Within a week they will take the train from Ljubljana to LeHavre, France. Destination: America. A final picture is taken in their homeland, living a life they know with people whose words and customs they understand, in surroundings that convey their sense of place – the Julian Alps, Želimlje, and for the last two years Lavrica, where they’ve lived with their mother in a small apartment, feeling safe. Loved. They don’t want to leave this life they know for a foreign land, a forgotten father, a distant husband.
Sě nègiben, the photographer says, and three reluctant travellers morph into stone, holding their tears until afterward.
Their first trip on a train. The engine thunders to life and they cry much of the way through Austria, Germany, and Switzerland into France where the port of LeHavre awaits their arrival. It is noisy and full of people whose words bounce off each other in the air around them. Clinging to Mama’s hands, Mimi and Toni grab the pockets of her coat so they don’t get separated.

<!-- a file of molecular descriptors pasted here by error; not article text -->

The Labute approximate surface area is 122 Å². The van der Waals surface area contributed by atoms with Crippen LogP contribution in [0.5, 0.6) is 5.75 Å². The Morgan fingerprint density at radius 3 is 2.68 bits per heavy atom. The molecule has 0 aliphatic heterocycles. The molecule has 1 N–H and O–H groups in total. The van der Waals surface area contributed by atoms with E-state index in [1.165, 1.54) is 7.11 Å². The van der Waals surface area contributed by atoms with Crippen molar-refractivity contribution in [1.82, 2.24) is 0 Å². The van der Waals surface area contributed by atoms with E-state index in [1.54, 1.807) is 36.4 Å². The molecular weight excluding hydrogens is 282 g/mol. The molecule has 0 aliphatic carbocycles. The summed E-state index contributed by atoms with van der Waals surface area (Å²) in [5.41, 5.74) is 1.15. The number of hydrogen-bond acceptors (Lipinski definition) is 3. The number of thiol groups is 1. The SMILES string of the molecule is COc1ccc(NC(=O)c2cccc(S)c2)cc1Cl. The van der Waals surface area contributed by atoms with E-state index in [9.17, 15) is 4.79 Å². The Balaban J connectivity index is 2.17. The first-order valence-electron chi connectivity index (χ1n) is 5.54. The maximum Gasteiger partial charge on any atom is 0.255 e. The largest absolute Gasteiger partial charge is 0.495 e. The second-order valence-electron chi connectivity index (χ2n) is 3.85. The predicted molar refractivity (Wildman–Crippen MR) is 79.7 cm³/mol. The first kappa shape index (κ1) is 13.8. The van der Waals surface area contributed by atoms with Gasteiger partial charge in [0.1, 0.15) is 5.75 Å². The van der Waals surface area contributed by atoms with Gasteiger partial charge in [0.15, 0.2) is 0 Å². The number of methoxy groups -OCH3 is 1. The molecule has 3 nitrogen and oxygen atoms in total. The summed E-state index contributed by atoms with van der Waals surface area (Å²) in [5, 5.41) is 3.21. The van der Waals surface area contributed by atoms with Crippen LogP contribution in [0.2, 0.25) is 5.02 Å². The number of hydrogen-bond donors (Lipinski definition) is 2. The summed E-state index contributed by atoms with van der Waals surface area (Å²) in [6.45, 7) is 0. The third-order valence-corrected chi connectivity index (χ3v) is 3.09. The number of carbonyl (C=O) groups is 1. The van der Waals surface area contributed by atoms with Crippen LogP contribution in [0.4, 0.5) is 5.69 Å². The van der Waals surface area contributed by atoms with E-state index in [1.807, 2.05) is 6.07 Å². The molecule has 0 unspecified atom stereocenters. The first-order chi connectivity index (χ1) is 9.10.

Can we go back? Please Mama, we want to go home.
No Mama says; yur Ata is waiting in America.
The Ile de France. Many people gather on the pier to board her. How can something that big not sink? The girls hope their names aren’t on the manifest. Maybe there’s been a mistake. They’ll be sent home. But no, their passports are examined and their names are checked off as they board. Mama (Marija), Mimi (Marija), and Toni (Antonija) are leaving. Today.
They force themselves up the gangway, propelled forward by strangers. Foreign words batter them from all sides. Clinging to each other, they make their way to the promenade deck and stand side by side at the railing.